Exhibition: Lin - The Art of Taiwanese Rush Weaving

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Curated by Native & Co with Taiwanese designer Chia-En Lu for London Craft Week, this exhibition explores the craft and techniques behind Taiwanese rush weaving, following its history and rebirth through contemporary design.

 

 


During London Craft Week 2016, we put together an exhibition to introduce and celebrate the traditional craft of Taiwanese rush weaving. We hosted three workshops throughout the week, allowing visitors to experience basic weaving skills using the triangle rush from Taiwan.

Before putting on the exhibition and workshops, we began to do our research into the history of rush weaving to get a better understanding of its importance in Taiwanese craftsmanship and culture. Working closely together with designer Chia-En Lu for the exhibition, we were able to showcase both traditional craftsmanship and contemporary adaptations of rush weaving. The workshops provided visitors with an opportunity to experience the meticulous processes of rush weaving, which cannot be reproduced by machine.



With over 300 years of history, rush weaving is one of Taiwan’s oldest and most traditional crafts. Lin (藺) - wild rush grass, is native to the paddy fields of Yuan-li in western Taiwan. The weaving of rush is believed to originate from the Taokas tribe of the Pingpu indigenous people. The craft evolved over centuries and thrived under Imperial Japan, becoming one of Taiwan’s main exported goods. Rush weaving cannot be replicated by machine and requires immense skill and patience. The exhibition Lin, explores the craft and techniques behind Taiwanese rush weaving, following its history and rebirth through contemporary design.



STEP BREAK DOWN FOR PREPARING THE RUSH

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Planting, Harvesting, Sun-Drying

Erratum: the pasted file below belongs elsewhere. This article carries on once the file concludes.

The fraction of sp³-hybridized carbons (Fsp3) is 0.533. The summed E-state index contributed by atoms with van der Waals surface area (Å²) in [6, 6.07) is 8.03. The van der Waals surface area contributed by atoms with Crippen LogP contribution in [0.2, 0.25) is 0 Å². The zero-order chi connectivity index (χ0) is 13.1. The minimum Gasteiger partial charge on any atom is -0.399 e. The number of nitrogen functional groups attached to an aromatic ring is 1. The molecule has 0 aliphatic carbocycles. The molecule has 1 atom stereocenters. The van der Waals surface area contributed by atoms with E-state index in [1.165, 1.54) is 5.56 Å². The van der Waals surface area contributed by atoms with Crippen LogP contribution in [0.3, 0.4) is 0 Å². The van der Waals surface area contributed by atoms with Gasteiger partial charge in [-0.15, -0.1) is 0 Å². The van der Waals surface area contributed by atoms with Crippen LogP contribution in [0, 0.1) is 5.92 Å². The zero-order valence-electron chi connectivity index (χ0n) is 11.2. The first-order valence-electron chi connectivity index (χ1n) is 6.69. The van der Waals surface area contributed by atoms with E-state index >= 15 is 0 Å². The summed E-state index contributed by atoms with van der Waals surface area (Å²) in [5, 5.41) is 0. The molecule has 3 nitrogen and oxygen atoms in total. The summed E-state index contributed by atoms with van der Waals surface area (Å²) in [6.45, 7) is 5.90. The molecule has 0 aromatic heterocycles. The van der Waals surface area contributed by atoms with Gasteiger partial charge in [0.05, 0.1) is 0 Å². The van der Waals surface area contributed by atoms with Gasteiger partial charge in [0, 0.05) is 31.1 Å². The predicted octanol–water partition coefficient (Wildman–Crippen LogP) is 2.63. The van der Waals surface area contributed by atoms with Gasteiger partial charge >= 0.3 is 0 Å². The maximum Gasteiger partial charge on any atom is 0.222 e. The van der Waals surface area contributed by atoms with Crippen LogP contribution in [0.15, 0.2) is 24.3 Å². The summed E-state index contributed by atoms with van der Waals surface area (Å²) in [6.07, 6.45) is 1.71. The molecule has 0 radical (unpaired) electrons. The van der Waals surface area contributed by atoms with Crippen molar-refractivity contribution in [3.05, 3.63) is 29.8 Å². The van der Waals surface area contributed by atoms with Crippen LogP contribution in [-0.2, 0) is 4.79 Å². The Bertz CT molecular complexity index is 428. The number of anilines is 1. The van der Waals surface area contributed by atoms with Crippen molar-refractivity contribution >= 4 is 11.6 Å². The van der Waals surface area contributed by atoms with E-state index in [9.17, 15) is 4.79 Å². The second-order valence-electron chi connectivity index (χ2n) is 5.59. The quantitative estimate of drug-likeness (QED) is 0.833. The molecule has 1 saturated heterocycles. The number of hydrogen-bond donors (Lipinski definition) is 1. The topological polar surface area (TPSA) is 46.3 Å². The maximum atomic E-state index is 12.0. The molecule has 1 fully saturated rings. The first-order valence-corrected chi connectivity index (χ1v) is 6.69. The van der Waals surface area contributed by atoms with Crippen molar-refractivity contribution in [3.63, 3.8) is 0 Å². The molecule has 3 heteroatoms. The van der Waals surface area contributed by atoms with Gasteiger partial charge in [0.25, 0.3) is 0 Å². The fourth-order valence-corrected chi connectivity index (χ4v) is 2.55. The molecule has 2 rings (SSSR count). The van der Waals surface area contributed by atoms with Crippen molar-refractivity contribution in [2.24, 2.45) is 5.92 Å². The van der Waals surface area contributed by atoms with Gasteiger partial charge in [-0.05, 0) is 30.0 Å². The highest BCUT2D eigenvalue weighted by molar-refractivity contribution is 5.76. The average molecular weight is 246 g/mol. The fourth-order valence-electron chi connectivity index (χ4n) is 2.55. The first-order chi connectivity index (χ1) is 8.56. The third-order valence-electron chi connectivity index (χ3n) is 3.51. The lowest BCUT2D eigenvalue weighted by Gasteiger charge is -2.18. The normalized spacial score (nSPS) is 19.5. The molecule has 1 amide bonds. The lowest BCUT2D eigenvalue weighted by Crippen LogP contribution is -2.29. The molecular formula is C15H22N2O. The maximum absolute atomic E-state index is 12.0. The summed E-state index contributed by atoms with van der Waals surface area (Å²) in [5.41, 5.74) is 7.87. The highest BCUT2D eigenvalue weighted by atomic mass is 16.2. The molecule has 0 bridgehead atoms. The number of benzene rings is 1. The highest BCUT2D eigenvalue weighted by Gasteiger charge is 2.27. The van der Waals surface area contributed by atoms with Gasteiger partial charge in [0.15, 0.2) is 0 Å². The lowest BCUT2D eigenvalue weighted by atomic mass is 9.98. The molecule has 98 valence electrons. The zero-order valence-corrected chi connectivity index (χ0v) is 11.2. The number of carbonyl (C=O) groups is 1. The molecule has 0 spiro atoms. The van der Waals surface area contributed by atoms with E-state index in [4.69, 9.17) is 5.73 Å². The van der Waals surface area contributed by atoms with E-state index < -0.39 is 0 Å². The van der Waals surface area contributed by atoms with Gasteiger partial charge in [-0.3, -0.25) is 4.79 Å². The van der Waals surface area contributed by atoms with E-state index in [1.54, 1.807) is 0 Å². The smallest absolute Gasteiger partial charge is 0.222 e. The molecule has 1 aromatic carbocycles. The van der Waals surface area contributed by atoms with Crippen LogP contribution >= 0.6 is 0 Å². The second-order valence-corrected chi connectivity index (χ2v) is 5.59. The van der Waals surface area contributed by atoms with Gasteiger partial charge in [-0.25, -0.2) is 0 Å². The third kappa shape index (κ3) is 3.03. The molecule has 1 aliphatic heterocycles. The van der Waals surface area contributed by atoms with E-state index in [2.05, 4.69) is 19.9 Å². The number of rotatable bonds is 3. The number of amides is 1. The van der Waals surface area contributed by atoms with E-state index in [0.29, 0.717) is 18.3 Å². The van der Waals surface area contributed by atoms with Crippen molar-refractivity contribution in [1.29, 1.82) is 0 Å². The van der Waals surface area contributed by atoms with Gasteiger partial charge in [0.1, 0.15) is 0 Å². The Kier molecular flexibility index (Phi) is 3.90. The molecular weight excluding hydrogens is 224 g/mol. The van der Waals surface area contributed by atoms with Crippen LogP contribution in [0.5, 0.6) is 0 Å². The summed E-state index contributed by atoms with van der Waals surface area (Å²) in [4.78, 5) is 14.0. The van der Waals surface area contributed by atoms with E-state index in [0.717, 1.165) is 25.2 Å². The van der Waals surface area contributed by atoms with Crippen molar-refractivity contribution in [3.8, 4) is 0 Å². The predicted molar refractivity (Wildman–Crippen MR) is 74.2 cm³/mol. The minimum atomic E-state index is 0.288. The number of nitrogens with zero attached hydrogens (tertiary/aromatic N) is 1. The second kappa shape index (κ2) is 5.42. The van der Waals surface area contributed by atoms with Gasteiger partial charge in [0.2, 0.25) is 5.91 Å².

Triangle rush is planted in paddy fields in early spring and harvested three times a year. By early summer, the first crop has grown to 6 feet tall and is cut by hand with a sickle. The rush is then laid flat and regularly rotated to dry in the sun for two weeks. The drying process stiffens and darkens the colour of the rush by evaporating the locked water in the stems.

Root-Trimming

Triangle rush is planted in paddy fields in early spring and harvested three times a year. By early summer, the first crop has grown to 6 feet tall and is cut by hand with a sickle. The rush is then laid flat and regularly rotated to dry in the sun for two weeks. The drying process stiffens and darkens the colour of the rush by evaporating the locked water in the stems.

Pounding

The rush is then tightly bound with thread and beaten with a wooden mallet. The pounding breaks down the outer strands of the rush giving it greater flexibility and durability by removing any brittleness caused by the drying.

Splitting

Every individual rush stem is then split by hand. A needle is pierced through and run down the rush’s straight grain. Each stem is cut into two or three pieces depending on the thickness of the rush and the needs of the weave pattern.

Rubbing

By splitting the rush, the inner fibres are exposed to the air. To prevent any moisture from being absorbed, these fibres are rolled inwards, by rubbing the rush back and forth repeatedly.

Hand-Weaving

Although there is a multitude of variations and techniques to weave rush, their principal requirements are the same. The rush is spread and divided into two groups: an upper group for the right hand and a lower group for the left hand. Weaving patterns differ, but in repetition are a methodical use of hooking, pulling, braiding and stitching of the rush.